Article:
Poland shows that populists can be beaten
A victory for the rule of law in the heart of Europe
Liberals do not get much to cheer them up these days, but the news from Warsaw this week qualifies. Confounding fears that many disenchanted voters might simply stay at home, Poles turned out in record numbers on October 15th to vote down the populist-nationalist Law and Justice (PiS) party that has run the country for the past eight years. They gave what looks like a solid mandate for government to an opposition alliance headed by Donald Tusk, a former prime minister and a former head of the European Council to boot. The alliance won 248 seats in the 460-member Sejm, or lower house of parliament, and 66 of 100 seats in the Senate, the weaker upper house.
Following a run of successes for illiberal populists—in Hungary and Italy last year, and in Turkey in May, not to mention a sharp recent rise in popularity for Germany’s AfD—the result is a relief. To understand why it is such good news, consider what would have happened if PiS had managed to stay on.
Four more years of PiS would have meant three kinds of problems. First, PiS would have continued its creeping capture of the country’s supposedly independent institutions, such as the judiciary. It has installed its own hand-picked judges in senior positions, in particular taking over all 15 slots in Poland’s Constitutional Tribunal, the country’s most important court since it can strike down laws it deems unconstitutional, as well as in a council that vets all lower judges. It has turned state broadcasters into megaphones for PiS propaganda. It has deployed its people to lead state-run industrial enterprises, such as Orlen, an oil company, which conveniently slashed the price of fuel ahead of the election. It has been building a patronage system, whereby even humble government jobs in towns it controls depend on supporting, or at least not criticising, the ruling party.
There would, second, have been reason to fear a continuation and perhaps a deepening of PiS’s illiberal domestic agenda. Its judges have made abortion illegal except in cases of rape or incest or to protect the life or health of the mother, and it started rewriting textbooks to make them more “patriotic”.
Third, a re-emboldened PiS would have continued in its combative stance towards the EU, where it often teams up with Viktor Orban’s government in Hungary, a populist alliance that was strengthened by the recent return to power of Robert Fico in Slovakia. The central Europeans have been hostile to schemes to share responsibility for dealing with illegal migration, and have backed each other in disputes with Brussels over the rule of law, which the populists tend to flout. Most alarming, given its hitherto excellent record of supporting Ukraine, the PiS government has recently started to play politics with the war, blocking the import of grain from its neighbour in defiance of EU rules.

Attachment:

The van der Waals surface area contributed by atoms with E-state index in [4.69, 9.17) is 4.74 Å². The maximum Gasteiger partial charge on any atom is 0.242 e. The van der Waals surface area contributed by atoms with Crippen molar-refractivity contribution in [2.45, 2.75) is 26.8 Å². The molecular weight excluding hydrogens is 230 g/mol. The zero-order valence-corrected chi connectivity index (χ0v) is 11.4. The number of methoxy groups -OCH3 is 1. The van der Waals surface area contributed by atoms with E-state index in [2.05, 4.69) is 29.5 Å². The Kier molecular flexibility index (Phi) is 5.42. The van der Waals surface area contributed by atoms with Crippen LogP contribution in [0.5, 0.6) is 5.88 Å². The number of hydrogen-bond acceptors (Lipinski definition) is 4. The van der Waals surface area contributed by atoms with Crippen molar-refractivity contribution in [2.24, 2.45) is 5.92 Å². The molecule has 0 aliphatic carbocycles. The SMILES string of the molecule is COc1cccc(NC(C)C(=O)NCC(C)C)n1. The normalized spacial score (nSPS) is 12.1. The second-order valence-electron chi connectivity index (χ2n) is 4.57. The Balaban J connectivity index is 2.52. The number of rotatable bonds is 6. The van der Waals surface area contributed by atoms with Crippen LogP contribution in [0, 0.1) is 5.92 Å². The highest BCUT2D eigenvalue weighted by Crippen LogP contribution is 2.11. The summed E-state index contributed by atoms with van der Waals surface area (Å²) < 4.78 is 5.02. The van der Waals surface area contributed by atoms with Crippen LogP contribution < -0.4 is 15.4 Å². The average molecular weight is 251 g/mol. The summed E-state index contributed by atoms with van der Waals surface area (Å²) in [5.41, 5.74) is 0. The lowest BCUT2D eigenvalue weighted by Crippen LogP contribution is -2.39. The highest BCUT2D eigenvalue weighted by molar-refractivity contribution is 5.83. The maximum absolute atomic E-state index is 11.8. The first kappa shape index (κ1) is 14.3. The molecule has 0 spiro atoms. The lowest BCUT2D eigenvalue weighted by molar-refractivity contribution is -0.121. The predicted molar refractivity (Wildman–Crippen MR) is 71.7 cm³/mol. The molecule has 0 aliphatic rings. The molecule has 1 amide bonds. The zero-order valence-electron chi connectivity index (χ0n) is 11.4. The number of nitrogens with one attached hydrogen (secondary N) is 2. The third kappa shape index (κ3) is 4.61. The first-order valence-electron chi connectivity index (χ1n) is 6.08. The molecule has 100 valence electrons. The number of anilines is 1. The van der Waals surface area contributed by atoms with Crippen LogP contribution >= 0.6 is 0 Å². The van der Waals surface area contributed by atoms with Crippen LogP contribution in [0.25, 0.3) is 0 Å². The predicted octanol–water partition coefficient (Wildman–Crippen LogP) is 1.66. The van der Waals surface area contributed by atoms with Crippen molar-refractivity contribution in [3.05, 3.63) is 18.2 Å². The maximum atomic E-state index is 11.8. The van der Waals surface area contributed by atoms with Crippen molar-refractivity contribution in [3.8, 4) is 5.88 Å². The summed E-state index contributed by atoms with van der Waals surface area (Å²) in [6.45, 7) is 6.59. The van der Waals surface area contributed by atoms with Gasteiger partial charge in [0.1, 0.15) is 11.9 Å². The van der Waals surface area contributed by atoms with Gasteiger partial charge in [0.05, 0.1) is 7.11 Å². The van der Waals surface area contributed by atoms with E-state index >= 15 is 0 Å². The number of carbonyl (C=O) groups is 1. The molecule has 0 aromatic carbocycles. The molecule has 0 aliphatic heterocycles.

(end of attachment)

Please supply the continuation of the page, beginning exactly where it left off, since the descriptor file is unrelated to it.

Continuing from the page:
Much can still go wrong. The opposition agreed to form a government if it won, but there is no guarantee that this will proceed smoothly; the alliance consists of nine parties whose agendas run from radical-left to centre-right. And as prime minister, Mr Tusk will encounter many obstacles, starting with the president, Andrzej Duda, who though nominally independent is a PiS ally. Mr Duda can veto all legislation, and the opposition will not have the votes to override him. Mr Tusk will also bump up against the PiS-stacked Constitutional Tribunal; its judges are appointed for nine-year terms. Short of changing the constitution, there will be no easy way to get rid of them; so Mr Tusk may find his bills struck down. Winkling out PiS’s judges from lower courts will be tricky too, and would invite the same criticisms that liberals used to make of PiS.
Mr Tusk will be able to count on goodwill from Europe, but this is no panacea. Some €35bn ($37bn) of covid-recovery funds owed to Poland, and even more from the regular budget, are blocked because of the row over the rule of law; the European Commission would be happy to unblock it, but first the Poles must meet the conditions it has laid down. These obstacles are exactly why creeping authoritarianism, PiS- or Orban-style, is so dangerous. Turning it around will be hard. But at least a start can now be made. And opposition parties around Europe and the world can see that populists can be beaten. ■
This article appeared in the Leaders section of the print edition under the headline "Populists can be beaten"
From the October 21st 2023 edition
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